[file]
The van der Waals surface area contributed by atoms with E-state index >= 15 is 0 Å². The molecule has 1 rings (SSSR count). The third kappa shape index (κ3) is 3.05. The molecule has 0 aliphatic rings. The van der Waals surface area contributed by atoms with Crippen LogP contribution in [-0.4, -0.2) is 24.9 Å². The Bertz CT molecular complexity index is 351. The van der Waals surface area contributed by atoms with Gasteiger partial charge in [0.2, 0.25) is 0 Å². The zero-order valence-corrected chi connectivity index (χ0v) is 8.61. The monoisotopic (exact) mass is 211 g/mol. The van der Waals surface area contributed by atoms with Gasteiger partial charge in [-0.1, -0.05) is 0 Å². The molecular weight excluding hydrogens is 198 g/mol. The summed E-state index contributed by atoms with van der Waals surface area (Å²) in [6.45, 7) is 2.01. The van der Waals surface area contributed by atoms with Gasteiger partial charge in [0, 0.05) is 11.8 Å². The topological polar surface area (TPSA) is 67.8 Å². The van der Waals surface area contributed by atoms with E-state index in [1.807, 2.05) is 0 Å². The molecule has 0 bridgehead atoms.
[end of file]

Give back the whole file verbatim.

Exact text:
The van der Waals surface area contributed by atoms with E-state index >= 15 is 0 Å². The molecule has 1 rings (SSSR count). The third kappa shape index (κ3) is 3.05. The molecule has 0 aliphatic rings. The van der Waals surface area contributed by atoms with Crippen LogP contribution in [-0.4, -0.2) is 24.9 Å². The Bertz CT molecular complexity index is 351. The van der Waals surface area contributed by atoms with Gasteiger partial charge in [0.2, 0.25) is 0 Å². The zero-order valence-corrected chi connectivity index (χ0v) is 8.61. The monoisotopic (exact) mass is 211 g/mol. The van der Waals surface area contributed by atoms with Gasteiger partial charge in [-0.1, -0.05) is 0 Å². The molecular weight excluding hydrogens is 198 g/mol. The summed E-state index contributed by atoms with van der Waals surface area (Å²) in [6.45, 7) is 2.01. The van der Waals surface area contributed by atoms with Gasteiger partial charge in [0, 0.05) is 11.8 Å². The topological polar surface area (TPSA) is 67.8 Å². The van der Waals surface area contributed by atoms with E-state index in [1.807, 2.05) is 0 Å². The molecule has 0 bridgehead atoms.